As I’ve gotten older (note the photo of a bald guy above), I’ve come to realize why my grandfather and then my father often commented on some event by saying, “That reminds me of when …” As a boy, I rolled my eyes at these things, not seeing their relevance. Now, I recognize that age and experience do bring some ability to recognize current events as somewhat similar to previous ones. What’s it called? Ah, yes, they call it wisdom, I believe. Such is the case with multicore designs and our lamentable lack of parallel software and tools.
We have been predicting the end of “free” CMOS performance increases via Moore's law for over twenty years. Of course, Moore’s law is not a law, it is a technology trend enabled by a semiconductor roadmap, investment and hard work by many people. More to the point, it really isn’t about doubling clock speed but about rising transistor density. There are physical limits on transistor density, but we are not there yet -- look at the SIA roadmap to see the future.
We are however, facing a power crisis. At high clock speeds, chip power rises as the third power of clock frequency (i.e., doubling the frequency increases the power consumption by a factor of eight). The desire for long battery life and small form factors and the insatiable demand for more computing power, has led to the current crisis. We’ve largely exhausted the architectural techniques for extracting parallelism from a sequential instruction stream – pipelining, scoreboarding, superscalar issue, vectorization, out of order completion – and we cannot increase clock frequency further.
Multicore (multiple processors per chip) is our collective engineering response. By operating chips at lower clock frequencies and executing multiple instruction streams concurrently, one can deliver higher performance at lower power. Today, we have dual and quad-core chips, and Intel's Justin Rattner has demonstrated a teraflop (peak) 80 core chip. We can expect chips with hundreds (if not thousands) of heterogeneous cores (processing, graphics and signal processing) within a few years.
However, there is no free lunch. Multicore designs are forcing us to face an ugly truth, namely that we cannot continue to hide parallelism from the software designer. A compiler or runtime system will not transform sequential software, be it Windows or Linux operating system code or research or commercial application code to execute efficiently with hundred-way parallelism. This ugly truth must be faced squarely and directly.
Those of us in high-end computing have been peering over the edge of this precipice for many years. Inexpensive clusters are widely deployed in research laboratories and are programmed with low-level message passing libraries such as MPI. Truly high-end systems now contain tens of thousands and soon hundreds of thousands of processors that are also programmed using message passing. This is a laborious, painful process that has limited the uptake of parallel computing in industry (see the Council on Competitiveness' HPC study) and exacerbated U.S. response to national security challenges.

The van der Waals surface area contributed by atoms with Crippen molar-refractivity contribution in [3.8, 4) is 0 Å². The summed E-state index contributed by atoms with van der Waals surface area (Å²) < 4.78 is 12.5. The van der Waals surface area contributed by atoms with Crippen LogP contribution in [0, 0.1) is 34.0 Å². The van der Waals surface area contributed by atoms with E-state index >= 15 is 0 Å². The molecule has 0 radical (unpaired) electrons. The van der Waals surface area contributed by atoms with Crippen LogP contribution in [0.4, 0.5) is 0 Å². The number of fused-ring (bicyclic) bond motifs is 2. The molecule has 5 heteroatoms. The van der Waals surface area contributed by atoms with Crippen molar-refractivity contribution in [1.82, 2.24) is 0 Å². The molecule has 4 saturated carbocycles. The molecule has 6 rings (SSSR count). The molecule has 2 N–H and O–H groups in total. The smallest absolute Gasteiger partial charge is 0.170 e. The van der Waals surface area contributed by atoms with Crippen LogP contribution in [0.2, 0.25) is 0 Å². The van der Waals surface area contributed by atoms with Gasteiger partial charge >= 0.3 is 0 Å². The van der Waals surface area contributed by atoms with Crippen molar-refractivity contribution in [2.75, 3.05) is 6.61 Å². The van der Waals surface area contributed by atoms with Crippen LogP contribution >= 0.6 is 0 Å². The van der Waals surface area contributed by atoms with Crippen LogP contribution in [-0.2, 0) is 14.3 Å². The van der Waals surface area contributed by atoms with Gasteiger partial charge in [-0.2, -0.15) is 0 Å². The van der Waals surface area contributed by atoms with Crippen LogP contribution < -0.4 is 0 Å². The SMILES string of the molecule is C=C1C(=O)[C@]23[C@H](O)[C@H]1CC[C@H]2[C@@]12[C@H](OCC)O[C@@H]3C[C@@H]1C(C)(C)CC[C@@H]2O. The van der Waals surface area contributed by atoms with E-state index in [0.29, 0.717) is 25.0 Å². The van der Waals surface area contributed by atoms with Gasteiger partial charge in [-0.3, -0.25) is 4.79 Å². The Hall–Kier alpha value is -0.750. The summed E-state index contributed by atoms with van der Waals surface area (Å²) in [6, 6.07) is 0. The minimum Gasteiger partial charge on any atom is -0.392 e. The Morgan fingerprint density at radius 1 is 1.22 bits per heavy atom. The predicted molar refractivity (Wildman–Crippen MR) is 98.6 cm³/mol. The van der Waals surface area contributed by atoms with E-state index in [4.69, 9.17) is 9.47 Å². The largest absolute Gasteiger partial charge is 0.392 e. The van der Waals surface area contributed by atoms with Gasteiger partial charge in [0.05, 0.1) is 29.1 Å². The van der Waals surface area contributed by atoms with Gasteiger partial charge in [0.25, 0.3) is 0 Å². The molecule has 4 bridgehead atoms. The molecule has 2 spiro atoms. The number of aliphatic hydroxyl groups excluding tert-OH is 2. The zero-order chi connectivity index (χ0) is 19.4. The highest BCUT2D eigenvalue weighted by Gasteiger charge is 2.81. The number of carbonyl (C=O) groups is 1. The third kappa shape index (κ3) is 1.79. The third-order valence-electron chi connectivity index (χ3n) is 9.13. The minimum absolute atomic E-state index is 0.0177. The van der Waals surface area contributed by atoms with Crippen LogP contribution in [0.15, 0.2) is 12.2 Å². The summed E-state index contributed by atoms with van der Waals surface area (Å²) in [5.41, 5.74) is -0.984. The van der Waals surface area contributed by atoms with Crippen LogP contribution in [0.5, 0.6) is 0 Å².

In short, high-end computing has seen the future, and it is neither pretty nor attractive for a consumer-dominated future. We need new, higher level approaches that recognize our extant software base and the rapidly rising cost of software development. Global address space (GAS) languages such as Co-array FORTRAN and UPC are promising approaches, but much more work is needed.
How did this happen and how does it relate to my grandfather? We began to address the parallel software problem a decade ago, with research projects in automatic parallelization and data parallel languages, driven by high-end computing. These approaches offered options to express large-scale parallelism while hiding many of the low-level details of message passing. They were immature and incomplete, but promising. (N.B. I realize that automatic parallelization research work goes back forty years. By a decade ago, I'm alluding to the work on data parallel languages for high latency communication networks -- the work on HPF, for example. My point is that we have had little success automatically parallelizing large codes and funding for more expressive alternatives and the underlying technology largely disappeared.)
However, we abandoned these research directions when they did not quickly yield commercial quality solutions. We forgot that it took over a decade to develop effective programming idioms and vectorizing compilers, a much simpler and restricted special case of parallel computing. Simply put, we might now be confidently exploiting data parallelism, even for irregular problems, on today’s consumer multicore designs if we had stayed the high-end research course.
My grandfather never heard of Santayana, but he would recognize the wisdom of the dictum, “Those who cannot remember the past are condemned to repeat it.” We need a coordinated, long-term research and development strategy and roadmap for computing (as PCAST has recommended) that spans the entire spectrum: advanced architectures, large-scale data management, software reliability and programmability, usability and human factors, sensors and networks.